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Fraud, in its many forms, impacts businesses every day. Terms commonly linked to fraud investigations include embezzlement, conversion, skimming and misappropriation, but however one defines it, it is business theft.
Theft from a business can descend from above, as is the case in white collar crime, from simple product diversion from a warehouse, or from general larceny. Regardless of if the source is internal source, such as from an executive or warehouse worker, or from an external source, such as an unscrupulous vendor or organized criminal syndicate, McCann Fraud Examiners can help.
McCann Investigators has worked with hundreds of clients to discover and document the details of fraud to gather the evidence needed in civil litigation and criminal prosecution.
With the pervasive nature of modern technology, the evidence of fraud can be traced through a digital footprint left on devices such as computers, laptops and servers. With the evolution of technology, more and more of this evidence is also now located on smartphones and tablets. Digital investigations encompass the multiple aspects of extracting and analyzing data to gather evidence to present in a legal case.
When a company or individual suspects the presence of fraud, the electronically stored information (ESI) located on the digital devices must be extracted and analyzed by a licensed computer forensics examiner. Only evidence that is extracted in this manner is admissible for use in court.
McCann Investigators understand the importance of maintaining the integrity of data to support a fraud case. Our computer forensics experts are licensed, trained and certified on cutting-edge computer forensics tools.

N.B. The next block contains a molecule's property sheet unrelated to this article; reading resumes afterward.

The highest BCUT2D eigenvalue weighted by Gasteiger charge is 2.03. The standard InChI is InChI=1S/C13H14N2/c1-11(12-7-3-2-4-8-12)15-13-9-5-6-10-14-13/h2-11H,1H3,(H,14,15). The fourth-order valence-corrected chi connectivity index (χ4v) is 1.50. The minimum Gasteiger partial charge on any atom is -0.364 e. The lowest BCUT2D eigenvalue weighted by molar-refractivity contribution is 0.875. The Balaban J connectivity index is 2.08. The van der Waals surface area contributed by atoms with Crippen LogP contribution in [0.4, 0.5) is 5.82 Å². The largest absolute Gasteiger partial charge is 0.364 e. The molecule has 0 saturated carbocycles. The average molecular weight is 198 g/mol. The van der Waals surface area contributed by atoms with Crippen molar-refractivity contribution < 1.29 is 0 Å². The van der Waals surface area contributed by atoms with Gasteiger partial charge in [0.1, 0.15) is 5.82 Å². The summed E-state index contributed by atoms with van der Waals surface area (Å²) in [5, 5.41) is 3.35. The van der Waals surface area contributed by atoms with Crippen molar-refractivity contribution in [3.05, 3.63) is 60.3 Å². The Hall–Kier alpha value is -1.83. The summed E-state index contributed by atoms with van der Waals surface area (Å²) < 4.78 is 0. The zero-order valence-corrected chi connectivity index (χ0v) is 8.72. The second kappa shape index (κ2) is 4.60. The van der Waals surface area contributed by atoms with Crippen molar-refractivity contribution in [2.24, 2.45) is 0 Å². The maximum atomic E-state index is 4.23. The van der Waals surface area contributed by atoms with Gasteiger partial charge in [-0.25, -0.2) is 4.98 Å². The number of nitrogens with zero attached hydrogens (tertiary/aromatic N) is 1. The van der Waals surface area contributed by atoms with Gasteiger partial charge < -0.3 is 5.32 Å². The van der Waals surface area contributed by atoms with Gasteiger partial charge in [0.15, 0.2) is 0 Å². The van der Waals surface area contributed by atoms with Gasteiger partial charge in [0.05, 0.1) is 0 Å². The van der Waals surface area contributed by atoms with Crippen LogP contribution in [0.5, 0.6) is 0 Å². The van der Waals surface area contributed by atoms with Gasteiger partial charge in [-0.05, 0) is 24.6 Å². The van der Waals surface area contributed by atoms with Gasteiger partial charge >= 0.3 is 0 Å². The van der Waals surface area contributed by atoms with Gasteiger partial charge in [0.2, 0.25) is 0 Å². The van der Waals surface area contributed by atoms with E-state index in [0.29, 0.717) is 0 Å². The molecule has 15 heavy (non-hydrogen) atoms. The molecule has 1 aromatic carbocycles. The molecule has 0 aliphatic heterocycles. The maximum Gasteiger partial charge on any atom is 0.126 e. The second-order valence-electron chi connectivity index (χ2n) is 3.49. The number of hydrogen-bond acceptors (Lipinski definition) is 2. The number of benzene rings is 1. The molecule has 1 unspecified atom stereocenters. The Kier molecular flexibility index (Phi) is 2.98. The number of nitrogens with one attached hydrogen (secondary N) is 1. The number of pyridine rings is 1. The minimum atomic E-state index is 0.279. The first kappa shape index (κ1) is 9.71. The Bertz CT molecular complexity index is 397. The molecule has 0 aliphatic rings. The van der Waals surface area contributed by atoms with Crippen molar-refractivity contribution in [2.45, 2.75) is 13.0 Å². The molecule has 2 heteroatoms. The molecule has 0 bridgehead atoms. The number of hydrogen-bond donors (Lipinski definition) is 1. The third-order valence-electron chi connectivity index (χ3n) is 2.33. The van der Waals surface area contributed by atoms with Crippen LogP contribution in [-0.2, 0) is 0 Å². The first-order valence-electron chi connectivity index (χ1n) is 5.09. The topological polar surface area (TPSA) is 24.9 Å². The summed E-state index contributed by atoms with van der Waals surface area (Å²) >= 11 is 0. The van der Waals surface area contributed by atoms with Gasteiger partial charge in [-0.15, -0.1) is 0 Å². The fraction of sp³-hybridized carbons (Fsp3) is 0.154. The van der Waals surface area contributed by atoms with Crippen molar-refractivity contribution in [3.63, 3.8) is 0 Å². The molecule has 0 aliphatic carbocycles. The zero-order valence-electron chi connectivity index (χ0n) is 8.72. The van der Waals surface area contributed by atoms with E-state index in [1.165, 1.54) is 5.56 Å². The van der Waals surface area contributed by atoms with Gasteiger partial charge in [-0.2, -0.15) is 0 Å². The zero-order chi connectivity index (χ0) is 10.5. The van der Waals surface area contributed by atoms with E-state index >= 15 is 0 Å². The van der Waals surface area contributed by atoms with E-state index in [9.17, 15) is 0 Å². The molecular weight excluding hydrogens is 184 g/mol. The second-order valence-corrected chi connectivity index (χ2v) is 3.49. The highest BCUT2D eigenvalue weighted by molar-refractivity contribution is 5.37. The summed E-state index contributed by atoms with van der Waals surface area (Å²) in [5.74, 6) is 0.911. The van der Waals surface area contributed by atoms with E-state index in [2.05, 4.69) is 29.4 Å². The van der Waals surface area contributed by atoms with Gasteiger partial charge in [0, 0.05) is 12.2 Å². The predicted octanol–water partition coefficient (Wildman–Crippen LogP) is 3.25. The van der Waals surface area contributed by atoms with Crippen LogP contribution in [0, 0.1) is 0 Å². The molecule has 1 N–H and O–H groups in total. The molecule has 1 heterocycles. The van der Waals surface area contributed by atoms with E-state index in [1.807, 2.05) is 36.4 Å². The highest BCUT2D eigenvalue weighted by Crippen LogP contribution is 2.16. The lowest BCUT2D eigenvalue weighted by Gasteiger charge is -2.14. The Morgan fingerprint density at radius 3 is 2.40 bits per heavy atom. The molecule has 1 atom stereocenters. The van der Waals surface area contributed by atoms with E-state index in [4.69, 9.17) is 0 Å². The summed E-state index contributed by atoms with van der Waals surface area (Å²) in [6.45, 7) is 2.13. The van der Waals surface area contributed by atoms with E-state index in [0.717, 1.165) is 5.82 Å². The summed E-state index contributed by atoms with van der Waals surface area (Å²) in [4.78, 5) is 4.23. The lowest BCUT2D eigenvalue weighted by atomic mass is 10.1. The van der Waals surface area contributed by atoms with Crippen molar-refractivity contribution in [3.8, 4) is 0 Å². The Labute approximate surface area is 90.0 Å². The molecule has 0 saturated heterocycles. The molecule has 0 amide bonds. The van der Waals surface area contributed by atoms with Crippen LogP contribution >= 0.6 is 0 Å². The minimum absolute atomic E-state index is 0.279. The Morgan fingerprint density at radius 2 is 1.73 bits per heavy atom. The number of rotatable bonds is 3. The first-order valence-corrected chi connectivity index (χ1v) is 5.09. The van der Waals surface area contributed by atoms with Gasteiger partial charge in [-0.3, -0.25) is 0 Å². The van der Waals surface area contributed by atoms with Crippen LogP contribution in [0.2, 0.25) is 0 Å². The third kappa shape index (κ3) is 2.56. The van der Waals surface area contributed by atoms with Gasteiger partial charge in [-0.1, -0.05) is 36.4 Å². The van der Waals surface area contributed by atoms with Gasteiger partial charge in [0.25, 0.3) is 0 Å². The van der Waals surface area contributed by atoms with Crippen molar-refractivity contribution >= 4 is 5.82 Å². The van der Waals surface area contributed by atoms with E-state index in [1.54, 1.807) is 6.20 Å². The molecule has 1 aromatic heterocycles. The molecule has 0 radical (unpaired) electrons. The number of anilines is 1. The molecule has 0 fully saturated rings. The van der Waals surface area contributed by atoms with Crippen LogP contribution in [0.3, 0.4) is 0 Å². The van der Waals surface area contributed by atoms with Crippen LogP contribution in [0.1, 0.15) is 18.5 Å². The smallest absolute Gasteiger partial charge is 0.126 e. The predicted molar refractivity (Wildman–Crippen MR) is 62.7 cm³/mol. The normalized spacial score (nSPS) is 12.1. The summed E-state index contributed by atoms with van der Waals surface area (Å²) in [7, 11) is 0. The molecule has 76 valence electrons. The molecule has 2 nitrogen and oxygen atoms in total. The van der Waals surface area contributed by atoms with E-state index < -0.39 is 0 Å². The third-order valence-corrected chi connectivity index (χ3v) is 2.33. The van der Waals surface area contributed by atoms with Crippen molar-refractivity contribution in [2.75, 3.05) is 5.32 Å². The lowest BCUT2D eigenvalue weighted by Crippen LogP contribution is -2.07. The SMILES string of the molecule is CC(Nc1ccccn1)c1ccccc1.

Computer forensics teams extract and analyze the electronically stored information from devices such as desktop computers, laptops, servers, flash drives and smartphones. Evidence is collected in a forensically sound manner which allows that evidence to be used in criminal and civil litigation. The gathering of this data must be performed by a certified and licensed computer forensics examiner who can provide expert witness reporting and testimony.
There are numerous terms that relevant to digital forensics investigations that people browsing our site might not necessarily be familiar with. Therefore, we have compiled a glossary of important terms that you might encounter as you browse the site. If there are any terms not included in this list or if there are any terms you don't fully understand, please feel free to contact us at McCann and we will be happy to help.
Read our Glossary of Terms for explanations of phrases including bid rigging, blackmail, bribery, Certified Fraud Examiner (CFE), etc.
The cases listed below represent a small sample of the hundreds of cases investigated by McCann over the past 28 years. Material facts have been changed to protect the privacy of our clients. Some of the cases discussed combine various issues and materials found in relevant case studies that have been reviewed by McCann Investigators. No attempt should be made to draw any factual conclusions based on the cases discussed. Please contact McCann Investigations for real world cases in which references can be furnished.
This case involved the controller of a private real estate practice who stole more than $300,000 over a period of three years. The creation of false vendors, false expense reimbursements and fake employees made up the heart of the fraud. McCann Investigators used a combination of computer forensics, financial analysis and an extensive records search to build a case for outside counsel in a civil case against the controller. McCann's Embezzlement Investigators also worked closely with local law enforcement in the development of the criminal case against the controller.
When custom manufactured merchandise began showing up at locations that were not resale clients, it became apparent to the owner that they had an internal theft issue. After cover recording of jewelery displays at various locations, McCann Investigators gathered details required for local law enforcement to seize the stolen merchandise. The merchants in possession of the stolen merchandise were able to verify the broker involved in the jewelery transactions which lead to the arrest of the broker.